Last year will go down in history for many things, but in retail circles, it will be remembered as the year that comps went out the window. So extraordinary were the impacts of 2020 COVID lockdowns that it has rendered traditional year-on-year sales comparisons meaningless while breathing life into the so-called 2-year stack that looks back to the gains made 24 months ago in the pre-pandemic era.
As Mastercard Senior Adviser and former Saks CEO Steve Sadove told PYMNTS in a recent discussion, when you put 2021 against a comparable point in 2019, the retail growth emerges, with categories like apparel up 11 percent and department store sales rising over 9 percent.
“We haven’t seen nine and a half percent year on year on year stacked in department stores as far back as I can remember — and I’ve been doing it for a long time,” he noted.
“So this is a consumer who wants to get back into malls and stores. They want fashion.”
And they generally want to get back out there, he added. After a year of lockdowns, dining out, going to shows on Broadway, seeing sporting events and just hanging out together in public is coming back into style.
And it’s not just that consumers shopping more. Sadove noted the purchasing patterns are changing. People are branching out from the athleisure uniforms they wore on their couches as they contemplate going back to weddings, parties and offices. Women are buying new dresses and jewelry, and luxury is seeing a comeback, as shoppers of all ages anticipate returning to the real world on a more regular basis.
It’s a more exuberant retail environment than it has been in over a year — the act of going out shopping is in and of itself exciting for consumers who have been stuck indoors for many months. However, the sudden shift to digital and the push to eCommerce channels will not evaporate now that the world is undergoing its grand reopening. The pace of digital acceleration might slow down from the record-breaking pace of the last year, said Sadove, but anyone expecting a reversal is sorely mistaken.
“Digital is still an extremely important part of the story,” he said. “We’ve probably accelerated several years of the growth of digital omnichannel, and the consumer is still digital-first in many ways. They’re still searching online. They’re still going to buy an awful lot of their goods that way.”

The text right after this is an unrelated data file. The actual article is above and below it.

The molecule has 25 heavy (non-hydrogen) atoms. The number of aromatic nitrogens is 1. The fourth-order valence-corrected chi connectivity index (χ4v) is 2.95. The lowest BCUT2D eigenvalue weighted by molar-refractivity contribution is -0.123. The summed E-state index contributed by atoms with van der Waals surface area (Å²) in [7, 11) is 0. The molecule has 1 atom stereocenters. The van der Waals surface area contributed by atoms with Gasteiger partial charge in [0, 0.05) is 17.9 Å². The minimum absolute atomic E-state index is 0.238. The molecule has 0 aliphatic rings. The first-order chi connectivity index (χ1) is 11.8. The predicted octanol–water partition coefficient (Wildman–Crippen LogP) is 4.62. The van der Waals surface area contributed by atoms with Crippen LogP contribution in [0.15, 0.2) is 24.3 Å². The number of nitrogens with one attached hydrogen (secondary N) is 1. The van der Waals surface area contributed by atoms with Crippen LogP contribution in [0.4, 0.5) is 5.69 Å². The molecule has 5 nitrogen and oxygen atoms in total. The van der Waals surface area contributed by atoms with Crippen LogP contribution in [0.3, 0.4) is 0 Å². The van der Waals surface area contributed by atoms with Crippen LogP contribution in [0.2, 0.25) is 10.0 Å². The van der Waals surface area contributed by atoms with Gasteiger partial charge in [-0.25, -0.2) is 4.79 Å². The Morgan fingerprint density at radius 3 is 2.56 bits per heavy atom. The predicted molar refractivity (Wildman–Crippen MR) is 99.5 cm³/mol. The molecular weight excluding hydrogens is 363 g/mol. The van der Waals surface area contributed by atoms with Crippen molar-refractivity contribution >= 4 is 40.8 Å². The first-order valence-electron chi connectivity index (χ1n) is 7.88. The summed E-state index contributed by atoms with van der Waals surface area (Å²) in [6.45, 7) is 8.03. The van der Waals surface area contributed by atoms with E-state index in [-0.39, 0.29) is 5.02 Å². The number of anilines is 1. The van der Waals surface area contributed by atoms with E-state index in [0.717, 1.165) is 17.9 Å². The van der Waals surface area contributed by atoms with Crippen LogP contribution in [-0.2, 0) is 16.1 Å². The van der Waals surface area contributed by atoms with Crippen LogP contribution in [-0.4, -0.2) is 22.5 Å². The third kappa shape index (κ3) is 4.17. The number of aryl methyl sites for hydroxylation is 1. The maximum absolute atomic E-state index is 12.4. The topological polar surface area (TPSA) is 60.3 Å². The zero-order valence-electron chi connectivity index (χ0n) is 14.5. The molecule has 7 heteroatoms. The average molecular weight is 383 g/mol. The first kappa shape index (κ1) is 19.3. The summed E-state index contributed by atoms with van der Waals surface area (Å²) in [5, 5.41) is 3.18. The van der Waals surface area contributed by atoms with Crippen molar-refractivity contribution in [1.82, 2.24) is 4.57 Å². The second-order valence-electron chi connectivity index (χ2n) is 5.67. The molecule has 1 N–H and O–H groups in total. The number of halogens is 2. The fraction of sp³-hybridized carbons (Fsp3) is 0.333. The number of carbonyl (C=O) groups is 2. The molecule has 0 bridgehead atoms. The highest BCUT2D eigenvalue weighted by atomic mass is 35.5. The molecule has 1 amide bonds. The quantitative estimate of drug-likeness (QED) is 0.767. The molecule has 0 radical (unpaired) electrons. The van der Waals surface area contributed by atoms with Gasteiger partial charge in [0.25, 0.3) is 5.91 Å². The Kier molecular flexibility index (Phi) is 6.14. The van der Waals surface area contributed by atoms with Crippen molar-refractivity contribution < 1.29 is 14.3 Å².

And as new data flows in, it becomes increasingly clear that the market will be a very different place in many ways. The back-to-school shopping season is getting an early boost in 2021, much like holiday shopping in 2020, with Prime Day coming earlier than usual (June 21-22).
And the back-to-school season may see shifting demographics this year, as much younger consumers are unusually primed to become primary consumers. The Wall Street Journal recently reported that young (see teenaged) workers are about to have a busy summer jobs season as food service and retailer players scramble to refill their employment roosters. In May, the share of 16- to 19-year-olds who work rose to 33.2 percent, the highest rate since 2008, according to figures from the Labor Department. That’s a huge reversal from this time last year when teenage employment hit a record low of 20 percent (though it is still far from the all-time high of the 1970s when roughly half of all teenagers had jobs).
And those now employed, and hence paid, teenagers are coming of age in a market with a growing plethora of digital tools to help speed up and manage those funds, per previous PYMNTS reporting.
And students and young consumers are not alone in making their grand re-entry to the real world over the next several months — which means we can expect to see some changes in retail over the next several months, as back-to-school and back-to-work shopping ramps up.
“I think that it’s a very healthy environment for both the retailers and the consumers,” Sadove noted.
Not a perfect market, to be certain, as there are all kinds of hurdles still to be cleared — but one that looks encouraging and will likely remain that way for the next several months.